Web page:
The most dangerous IT budget cuts you can make

The former director of IT for Hillary Clinton’s 2008 presidential campaign talks about why cost containment pressures could have dire consequences if tech pros choose badly

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Nothing wakes up a webinar audience like mentioning Enron right off the top.

That’s how Gartner’s Bryan Pagliano kicked off his recent webinar Cost Containment: The Opportunities of an Impossible Budget. Pagliano, research director for Gartner’s government practice, shattered our post-holiday lull by tackling what certainly feels like an impossible quandary: how to manage your IT budget under today’s extraordinary pressure to cut costs.

Pagliano knows pressure; he was director of IT for Hillary Clinton’s 2008 presidential campaign. (Oh, to have been a fly on that wall.) In his recent webinar, Pagliano cited Enron as an example of how incredible pressure can lead to catastrophic mistakes. Enron felt pressure to keep its share price high; it pressured Arthur Andersen LLP to tweak its financials; the accounting firm’s complicity was the mistake (professionally, ethically and legally) that led to both companies’ demise.

Pagliano’s point, fleshed out over the hour, is that all IT managers face enormous pressure these days, mainly to slash costs. But slash-and-burn cost cutting, he warns, could ultimately burn you down the road.

Related: Pray no one increases your IT budget

“Some things that look like good ideas…may actually have bad consequences,” says Pagliano. Among his examples:

  • Across-the-board layoffs can “create workplace distractions and disillusionment (and) jeopardize retention of high performers”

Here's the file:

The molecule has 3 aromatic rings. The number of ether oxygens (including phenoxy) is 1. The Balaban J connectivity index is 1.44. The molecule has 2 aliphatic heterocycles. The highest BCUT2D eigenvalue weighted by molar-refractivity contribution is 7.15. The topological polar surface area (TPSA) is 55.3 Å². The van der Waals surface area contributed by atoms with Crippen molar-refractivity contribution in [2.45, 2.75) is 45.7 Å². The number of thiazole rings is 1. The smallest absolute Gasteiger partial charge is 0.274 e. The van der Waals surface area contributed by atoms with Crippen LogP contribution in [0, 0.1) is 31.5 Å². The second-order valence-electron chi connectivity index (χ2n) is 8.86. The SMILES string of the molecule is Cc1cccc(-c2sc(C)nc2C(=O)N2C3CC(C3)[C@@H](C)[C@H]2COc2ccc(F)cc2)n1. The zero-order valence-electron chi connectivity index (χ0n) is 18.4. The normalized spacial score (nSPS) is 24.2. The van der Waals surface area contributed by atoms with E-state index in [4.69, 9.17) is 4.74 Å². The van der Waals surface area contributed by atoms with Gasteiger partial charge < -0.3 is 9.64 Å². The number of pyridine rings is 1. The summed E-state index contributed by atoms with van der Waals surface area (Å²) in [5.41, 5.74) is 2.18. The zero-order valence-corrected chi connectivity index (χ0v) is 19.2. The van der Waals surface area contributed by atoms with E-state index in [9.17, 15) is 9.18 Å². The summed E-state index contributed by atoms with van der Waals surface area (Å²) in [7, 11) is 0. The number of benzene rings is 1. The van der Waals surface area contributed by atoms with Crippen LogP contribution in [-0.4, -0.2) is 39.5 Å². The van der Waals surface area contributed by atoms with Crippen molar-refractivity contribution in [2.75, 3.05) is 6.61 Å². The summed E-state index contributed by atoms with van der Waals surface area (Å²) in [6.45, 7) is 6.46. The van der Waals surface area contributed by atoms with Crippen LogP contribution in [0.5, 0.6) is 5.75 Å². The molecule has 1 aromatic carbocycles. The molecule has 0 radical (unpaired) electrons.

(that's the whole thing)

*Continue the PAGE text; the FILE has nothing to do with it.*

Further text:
• If you “unilaterally abandon or reduce (IT) service levels,” you may overlook IT-generated cost savings and undermine IT’s credibility
  • Delaying IT upgrades and purchases could lead to service glitches and increased liability risks
  • Outsourcing IT will cost you time and money to find the right contractors; it may also decentralize and undermine the authority, control and accountability of your IT department

So how can IT strategically survive and thrive in today’s budgetary pressure cooker? Pagliano plots out two key approaches:

  • Benchmarking: a quantitative method; pulls IT metrics (on spending, staffing, hardware, etc.) from across your industry to help you compare and calibrate your own IT budget in line with the rest of your sector
  • Frameworking: a qualitative exercise; brings stakeholders from across your organization to the table; shapes your IT budget by examining the possible pros and cons (financial and otherwise) for each stakeholder if certain IT initiatives were cut, boosted or maintained

Guess what? It’s not an either/or proposition. Pagliano suggests a holistic approach taking both methods into account: “It’s not a binary thing. They both tend to be useful when looking at these decisions.”

It might surprise you, he says, to find that cutting back IT could have negative implications that reach far across your organization – and just aren’t worth it in the long run. Inversely, he adds, you’ll likely discover “opportunities for using IT to cut other costs.”

That last bit of advice is a particularly pertinent one for today’s CIO. We’re in an age when managers from all divisions – HR, finance, marketing, sales and, yes, IT – must justify every little thing by demonstrating ROI (thanks, analytics) down to the last dollar and decimal point. In such a demanding environment, it pays to show just how essential IT is to every part of your organization.

View the 40% IT cost reduction with Allstream’s vice-president of IT as he looks at the budget challenges facing his peers.  Featuring 5 guiding principles to optimize spending for the future.

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